According to National Aids Control Council, 300,000 young people below the age of 24 years are living with HIV AIDS, or human immunodeficiency virus. There are 48 new infections every day among young people aged between 10 – 24 years.

Thanks to celebration-worthy advances in medicine, HIV is far from the death sentence it used to be. Treatment can even get the virus down to undetectable levels in people’s blood. In addition to being manageable, there’s another key thing to keep in mind: HIV is preventable, too. Dr. Audrey, a general practitioner at Savannah Healthcare Services explain what you need to know.

1. HIV and AIDS are not the same thing.
HIV is a virus that attacks the immune system. Without treatment, it can become AIDS, or acquired immunodeficiency syndrome, which leaves people vulnerable to dire infections.

There’s no immediate sign a person’s developed HIV. Often there are no indications at all. Some people might develop a reaction to the virus that causes flu-like symptoms—a fever, rash, sore throat, headache, or other annoyances that are easy to write off as a normal illness. But while this tends to clear up on its own, HIV is still in the body, and it’s not until later that the damage becomes obvious—and dangerous.

Healthy people usually have 500 to 1,600 T-cells per cubic millimeter of blood, according to When someone’s number of T-cells drops below 200 per cubic millimeter of blood, their HIV has officially progressed to AIDS.

2. Anyone can get HIV.
Folks with HIV come from all walks of life. It’s not just one socioeconomic class that struggles with this, although some do more than others. Gay and bisexual men of all races are most severely affected.

3. There’s a common misconception that people die from AIDS itself, but that’s not true.
AIDS can cause symptoms like chills, fever, sweats, swollen lymph glands, weakness, and weight loss, but it doesn’t usually kill people. Instead, the culprits are “opportunistic infections,” like pneumonia or various cancers, that a person’s weakened immune system can’t fight off. Without treatment, people with AIDS usually survive for around three years. Once they’re infected with an opportunistic infection, life expectancy drops to a year. The exact length of time depends on the illness, what doctors can do to treat it, and how much someone’s damaged immune system can take.

4. Certain sexual acts are more likely than others to pass HIV from one partner to another.
The virus is only transmitted through certain bodily fluids: blood, semen, pre-seminal fluid (pre-cum), rectal fluids, vaginal fluids, and breast milk. For infection to occur, these fluids need to come into contact with mucous membranes, which are found inside the mouth, penis, vagina, and rectum.

Anal sex is most likely to transmit HIV. While less likely, it can also be passed through vaginal sex. And while the risk is “extremely low,” it’s also possible to pass it through oral sex. But HIV can’t be transmitted through kissing (unless both people are making out deeply and have open sores or bleeding gums), sitting on a toilet seat, using the same utensils as someone who has the virus, or other forms of casual contact.

Beyond sex, HIV can also be transmitted when injecting drugs with needles because of the blood involved.

5. HIV treatment is leaps and bounds from where it was in the past.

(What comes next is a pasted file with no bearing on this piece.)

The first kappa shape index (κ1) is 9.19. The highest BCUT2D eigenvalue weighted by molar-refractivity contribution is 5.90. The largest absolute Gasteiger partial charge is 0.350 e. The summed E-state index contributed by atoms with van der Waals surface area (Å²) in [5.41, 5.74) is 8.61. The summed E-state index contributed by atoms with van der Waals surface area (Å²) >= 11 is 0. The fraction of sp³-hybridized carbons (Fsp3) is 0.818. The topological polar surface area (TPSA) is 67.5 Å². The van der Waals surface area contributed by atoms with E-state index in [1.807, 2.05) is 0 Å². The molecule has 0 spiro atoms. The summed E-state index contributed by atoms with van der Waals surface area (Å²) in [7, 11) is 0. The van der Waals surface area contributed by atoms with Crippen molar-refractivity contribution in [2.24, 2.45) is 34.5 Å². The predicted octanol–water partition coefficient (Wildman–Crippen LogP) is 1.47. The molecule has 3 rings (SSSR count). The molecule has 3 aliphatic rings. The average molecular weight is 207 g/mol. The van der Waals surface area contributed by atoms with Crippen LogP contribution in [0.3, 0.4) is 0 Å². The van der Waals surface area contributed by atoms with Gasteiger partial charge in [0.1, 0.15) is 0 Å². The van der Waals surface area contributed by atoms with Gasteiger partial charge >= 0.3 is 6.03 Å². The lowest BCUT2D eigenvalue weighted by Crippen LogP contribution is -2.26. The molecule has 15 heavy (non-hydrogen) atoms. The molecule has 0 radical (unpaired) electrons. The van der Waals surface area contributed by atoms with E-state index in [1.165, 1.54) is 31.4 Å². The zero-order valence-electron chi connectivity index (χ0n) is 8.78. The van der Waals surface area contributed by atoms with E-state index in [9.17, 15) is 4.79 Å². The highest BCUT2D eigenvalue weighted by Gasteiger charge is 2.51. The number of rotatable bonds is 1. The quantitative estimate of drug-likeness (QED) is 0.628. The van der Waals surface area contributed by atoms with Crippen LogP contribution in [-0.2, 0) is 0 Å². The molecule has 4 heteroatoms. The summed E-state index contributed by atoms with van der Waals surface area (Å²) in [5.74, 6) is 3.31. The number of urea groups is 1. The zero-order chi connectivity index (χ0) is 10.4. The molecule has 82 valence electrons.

When HIV was first discovered in the 1980s, it was a terminal illness. “In the ’90s, there were medications that were effective but difficult to tolerate. In the 2000s, there were more tolerable medications, but people still struggled with side effects,” Carpenter says. “Now, we’re very good at handling HIV.”

HIV treatment is based on antiretroviral therapy, or ART. “If taken the right way, every day, this medicine can dramatically prolong the lives of many people infected with HIV, keep them healthy, and greatly lower their chance of infecting others. Today, someone diagnosed with HIV and treated before the disease is far advanced can live nearly as long as someone who does not have HIV.

Although ART is not a cure, it can bring someone’s viral HIV load to undetectable levels. Their immune systems can rebuild without being under constant siege, and their chances of passing the virus to others lower dramatically. ART is necessary to prevent HIV from progressing to AIDS.

6. But despite the improvement in treatment, prevention is still absolutely crucial.
Abstinence is the obvious way to protect yourself, but we all live in the real world. Next step: safe sex. “Nothing is 100 percent, but you need to use barrier protection. Condoms, female condoms, and dental dams are all good options. And if you have a choice in material, opt for latex or polyurethane—lambskin doesn’t prevent transmission of STDs.

7. Everyone should be tested for HIV—yes, everyone.
Everyone between the ages of 13 and 64 needs to be tested for HIV at least once, but many doctors recommend HIV testing at least once a year if you’re having sex.

There are different kinds of HIV tests, but the most common one looks for antibodies in the blood, not for the virus itself. The body often needs three to 12 weeks to mount that antibody response, so it can take around that long or longer for a test to show up positive, according to the CDC.

There’s nothing shameful about getting tested, or talking about it. In fact, both are important. “If you’re going to have a sexual relationship, you need to be able to sit down and discuss all the things that can happen: pregnancy, HIV, and other STDs,” Dr Audrey says.

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